The quote in the title of this post was originally attributed to Henry Ford. In his day, Mr. Ford was known for his innovation in production and manufacturing. Ford was not a success because he necessarily had the best quality product. But, Ford held a strategic advantage. Therefore, he had the ability to limit aesthetics because his prices flat-out beat the competition. Contrastingly, when there is no strategic advantage, wide arrays of products–with competitive prices–put power back in the hands of the consumer. Digital signage vendors are no exception to this rule. With so many more options for software and hardware to choose from, the days of “you can have any signage media player you want as long as it’s ours” are over.
Separating Hardware and Software Sales
At times I feel digital signage software companies are unable to grasp the business principle of specialization. I have said it before and I’ll say it again, “a specialist always beats a generalist.” This is a fundamental principle not practiced enough, especially in our industry. And those who provide screens, mounts, players, software, content, and the frosting are spreading themselves too thin. They’re not focusing on a single core competency.
Perhaps this widespread issue can be blamed on systems integrators used to working out all the project nuances. If you are an integrator, you know of what I speak. The problem I see is that too many companies have the mindset of let’s make money from every possible angle. And, with the way the general market is looking it may be tempting to “milk” the leads for all they’re worth, but it can be simultaneously detrimental to lasting success.
I’ve been reading a great book lately entitled “Value-Added Selling.” The book goes over some very interesting points about how markup in specialization is much more profitable for the masses than markup in generalization. Specialization allows you to focus on keeping costs low for your niche, thus making a greater profit while selling at a competitive price point. The takeaway is this: specialize, specialize, specialize. While it is counter-intuitive to think this way, sustainable longevity requires it.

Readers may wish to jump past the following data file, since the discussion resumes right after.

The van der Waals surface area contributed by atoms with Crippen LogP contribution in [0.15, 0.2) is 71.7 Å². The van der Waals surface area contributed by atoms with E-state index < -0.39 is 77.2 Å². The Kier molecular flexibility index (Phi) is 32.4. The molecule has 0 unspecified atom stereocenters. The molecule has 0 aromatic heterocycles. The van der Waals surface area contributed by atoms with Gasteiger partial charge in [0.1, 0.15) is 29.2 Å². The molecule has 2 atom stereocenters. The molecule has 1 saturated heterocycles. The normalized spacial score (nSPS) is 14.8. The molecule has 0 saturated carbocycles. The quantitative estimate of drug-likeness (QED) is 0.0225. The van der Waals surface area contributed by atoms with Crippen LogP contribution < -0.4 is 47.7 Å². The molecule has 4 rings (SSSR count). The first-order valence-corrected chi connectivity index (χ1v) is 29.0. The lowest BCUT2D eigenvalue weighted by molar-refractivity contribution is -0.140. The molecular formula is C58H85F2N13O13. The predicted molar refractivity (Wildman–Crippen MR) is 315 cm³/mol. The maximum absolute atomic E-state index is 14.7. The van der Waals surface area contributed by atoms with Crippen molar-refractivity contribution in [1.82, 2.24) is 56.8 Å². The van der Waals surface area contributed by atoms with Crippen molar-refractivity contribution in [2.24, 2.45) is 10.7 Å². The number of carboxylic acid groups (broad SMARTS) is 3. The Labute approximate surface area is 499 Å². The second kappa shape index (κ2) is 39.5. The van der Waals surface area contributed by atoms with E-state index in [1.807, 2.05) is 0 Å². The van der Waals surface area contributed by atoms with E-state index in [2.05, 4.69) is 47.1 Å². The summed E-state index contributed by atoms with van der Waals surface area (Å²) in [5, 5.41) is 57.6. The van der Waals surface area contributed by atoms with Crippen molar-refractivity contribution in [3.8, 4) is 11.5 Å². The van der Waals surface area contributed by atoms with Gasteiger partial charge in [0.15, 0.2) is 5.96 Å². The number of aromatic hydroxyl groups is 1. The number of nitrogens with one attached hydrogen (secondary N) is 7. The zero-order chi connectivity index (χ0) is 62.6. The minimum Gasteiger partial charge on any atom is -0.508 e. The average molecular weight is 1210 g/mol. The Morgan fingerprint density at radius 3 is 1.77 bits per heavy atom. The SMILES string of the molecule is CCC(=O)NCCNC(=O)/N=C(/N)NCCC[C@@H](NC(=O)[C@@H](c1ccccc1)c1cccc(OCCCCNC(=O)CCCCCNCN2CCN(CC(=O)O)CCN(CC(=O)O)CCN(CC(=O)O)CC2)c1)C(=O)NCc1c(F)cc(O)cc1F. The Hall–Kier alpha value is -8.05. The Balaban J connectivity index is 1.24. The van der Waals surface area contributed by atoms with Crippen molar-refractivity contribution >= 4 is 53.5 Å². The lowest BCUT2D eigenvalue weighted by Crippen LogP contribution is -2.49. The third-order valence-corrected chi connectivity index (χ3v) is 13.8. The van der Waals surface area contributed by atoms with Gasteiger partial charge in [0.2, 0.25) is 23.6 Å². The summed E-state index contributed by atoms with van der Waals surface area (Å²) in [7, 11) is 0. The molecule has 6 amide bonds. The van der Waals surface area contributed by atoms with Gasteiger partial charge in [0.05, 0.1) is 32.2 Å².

Biz Models, Not “Model T’s”
Of course we could always play the devil’s advocate here and argue that Apple is a good company to mirror. Since Apple provides both the hardware and software for their customers, digital signage software providers can mimic. That’s a decent argument, except when software eventually transitions to the cloud. Has anyone heard of digital signage moving to the cloud? I sure hope so, because that is where we are going.
While the “Model T” approach worked at the outset of the automobile manufacturing era, it would be foolish to adopt such a business model today, unless your prices were able to match those of the early automobiles. Digital signs are no exception. If you’re reimaging a small PC, clients are going to know that 80% of the $1,500 MSRP is markup. They will quickly be on the horn, looking for products elsewhere. They know they could get a hosted solution for four years and a economic media player from a specialized vendor for less than your MSRP. It’s true that “whole products” are reserved for the mainstream, a market segment I’ve spoken a lot about lately. However, “whole products” doesn’t mean you provide the display, the mount, the player, the software, and the content creation. It simply means, you make procuring those necessary pieces easy and cost effective.
Rules of Thumb to Follow:
- If you are a software development company, develop and sell software.
- If you provide media players and other peripherals, keep it up. Leave software to the software providers.
- If you are an integrator, integrate (these saps are the ones who’re bringing it all together).
- If you focus on displays–do displays.
Don’t think that you can moonlight as a software provider and an integrator in perpetuity. It just won’t work.